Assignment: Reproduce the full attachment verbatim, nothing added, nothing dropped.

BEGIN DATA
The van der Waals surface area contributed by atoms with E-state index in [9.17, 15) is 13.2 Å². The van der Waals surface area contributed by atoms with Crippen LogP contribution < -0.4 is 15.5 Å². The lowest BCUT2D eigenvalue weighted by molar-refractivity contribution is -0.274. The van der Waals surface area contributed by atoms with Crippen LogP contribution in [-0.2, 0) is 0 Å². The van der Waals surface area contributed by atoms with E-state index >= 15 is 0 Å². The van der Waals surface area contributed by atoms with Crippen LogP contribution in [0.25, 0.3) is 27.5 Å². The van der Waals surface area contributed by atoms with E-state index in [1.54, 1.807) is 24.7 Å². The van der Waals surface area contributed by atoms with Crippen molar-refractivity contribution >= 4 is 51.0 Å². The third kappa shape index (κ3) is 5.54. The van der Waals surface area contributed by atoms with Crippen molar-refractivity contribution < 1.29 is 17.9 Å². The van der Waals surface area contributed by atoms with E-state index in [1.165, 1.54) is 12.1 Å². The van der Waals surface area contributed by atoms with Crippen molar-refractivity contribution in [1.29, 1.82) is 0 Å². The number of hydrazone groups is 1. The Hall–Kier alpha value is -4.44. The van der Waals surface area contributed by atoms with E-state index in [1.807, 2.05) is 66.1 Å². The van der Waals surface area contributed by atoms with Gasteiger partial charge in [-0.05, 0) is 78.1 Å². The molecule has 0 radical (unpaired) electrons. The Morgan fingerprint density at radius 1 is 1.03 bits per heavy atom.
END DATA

The van der Waals surface area contributed by atoms with E-state index in [9.17, 15) is 13.2 Å². The van der Waals surface area contributed by atoms with Crippen LogP contribution < -0.4 is 15.5 Å². The lowest BCUT2D eigenvalue weighted by molar-refractivity contribution is -0.274. The van der Waals surface area contributed by atoms with Crippen LogP contribution in [-0.2, 0) is 0 Å². The van der Waals surface area contributed by atoms with E-state index >= 15 is 0 Å². The van der Waals surface area contributed by atoms with Crippen LogP contribution in [0.25, 0.3) is 27.5 Å². The van der Waals surface area contributed by atoms with E-state index in [1.54, 1.807) is 24.7 Å². The van der Waals surface area contributed by atoms with Crippen molar-refractivity contribution >= 4 is 51.0 Å². The third kappa shape index (κ3) is 5.54. The van der Waals surface area contributed by atoms with Crippen molar-refractivity contribution < 1.29 is 17.9 Å². The van der Waals surface area contributed by atoms with E-state index in [1.165, 1.54) is 12.1 Å². The van der Waals surface area contributed by atoms with Crippen molar-refractivity contribution in [1.29, 1.82) is 0 Å². The number of hydrazone groups is 1. The Hall–Kier alpha value is -4.44. The van der Waals surface area contributed by atoms with E-state index in [1.807, 2.05) is 66.1 Å². The van der Waals surface area contributed by atoms with Gasteiger partial charge in [-0.05, 0) is 78.1 Å². The molecule has 0 radical (unpaired) electrons. The Morgan fingerprint density at radius 1 is 1.03 bits per heavy atom.